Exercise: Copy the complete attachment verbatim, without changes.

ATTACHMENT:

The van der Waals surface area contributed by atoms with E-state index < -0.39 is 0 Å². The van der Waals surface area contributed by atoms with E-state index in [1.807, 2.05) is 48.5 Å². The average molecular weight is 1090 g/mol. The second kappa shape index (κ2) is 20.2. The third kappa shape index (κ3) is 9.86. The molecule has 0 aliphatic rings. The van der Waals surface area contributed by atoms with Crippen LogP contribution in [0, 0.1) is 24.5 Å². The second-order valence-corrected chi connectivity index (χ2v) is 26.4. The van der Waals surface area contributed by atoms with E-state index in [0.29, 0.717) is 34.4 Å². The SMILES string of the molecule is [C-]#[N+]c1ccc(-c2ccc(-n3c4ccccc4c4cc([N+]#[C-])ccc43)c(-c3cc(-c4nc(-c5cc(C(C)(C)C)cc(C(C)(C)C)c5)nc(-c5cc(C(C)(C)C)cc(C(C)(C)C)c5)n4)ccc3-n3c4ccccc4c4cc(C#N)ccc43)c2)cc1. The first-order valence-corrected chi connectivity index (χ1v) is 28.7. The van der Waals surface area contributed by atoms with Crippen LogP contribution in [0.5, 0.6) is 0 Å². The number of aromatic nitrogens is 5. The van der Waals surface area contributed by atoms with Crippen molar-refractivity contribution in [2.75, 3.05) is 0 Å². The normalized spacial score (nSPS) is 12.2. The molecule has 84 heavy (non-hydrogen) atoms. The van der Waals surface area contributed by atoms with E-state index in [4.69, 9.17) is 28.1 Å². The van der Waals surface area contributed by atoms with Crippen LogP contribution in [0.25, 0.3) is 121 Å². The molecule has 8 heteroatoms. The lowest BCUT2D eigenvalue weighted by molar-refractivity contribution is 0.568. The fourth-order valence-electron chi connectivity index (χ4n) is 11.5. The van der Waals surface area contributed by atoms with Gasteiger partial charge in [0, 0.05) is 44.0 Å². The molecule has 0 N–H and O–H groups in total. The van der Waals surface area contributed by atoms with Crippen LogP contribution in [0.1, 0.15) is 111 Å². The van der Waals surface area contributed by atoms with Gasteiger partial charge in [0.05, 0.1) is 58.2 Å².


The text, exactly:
The van der Waals surface area contributed by atoms with E-state index < -0.39 is 0 Å². The van der Waals surface area contributed by atoms with E-state index in [1.807, 2.05) is 48.5 Å². The average molecular weight is 1090 g/mol. The second kappa shape index (κ2) is 20.2. The third kappa shape index (κ3) is 9.86. The molecule has 0 aliphatic rings. The van der Waals surface area contributed by atoms with Crippen LogP contribution in [0, 0.1) is 24.5 Å². The second-order valence-corrected chi connectivity index (χ2v) is 26.4. The van der Waals surface area contributed by atoms with E-state index in [0.29, 0.717) is 34.4 Å². The SMILES string of the molecule is [C-]#[N+]c1ccc(-c2ccc(-n3c4ccccc4c4cc([N+]#[C-])ccc43)c(-c3cc(-c4nc(-c5cc(C(C)(C)C)cc(C(C)(C)C)c5)nc(-c5cc(C(C)(C)C)cc(C(C)(C)C)c5)n4)ccc3-n3c4ccccc4c4cc(C#N)ccc43)c2)cc1. The first-order valence-corrected chi connectivity index (χ1v) is 28.7. The van der Waals surface area contributed by atoms with Crippen LogP contribution in [0.5, 0.6) is 0 Å². The number of aromatic nitrogens is 5. The van der Waals surface area contributed by atoms with Crippen molar-refractivity contribution in [2.75, 3.05) is 0 Å². The normalized spacial score (nSPS) is 12.2. The molecule has 84 heavy (non-hydrogen) atoms. The van der Waals surface area contributed by atoms with E-state index in [4.69, 9.17) is 28.1 Å². The van der Waals surface area contributed by atoms with Crippen LogP contribution in [0.25, 0.3) is 121 Å². The molecule has 8 heteroatoms. The lowest BCUT2D eigenvalue weighted by molar-refractivity contribution is 0.568. The fourth-order valence-electron chi connectivity index (χ4n) is 11.5. The van der Waals surface area contributed by atoms with Gasteiger partial charge in [0, 0.05) is 44.0 Å². The molecule has 0 N–H and O–H groups in total. The van der Waals surface area contributed by atoms with Crippen LogP contribution in [0.1, 0.15) is 111 Å². The van der Waals surface area contributed by atoms with Gasteiger partial charge in [0.05, 0.1) is 58.2 Å².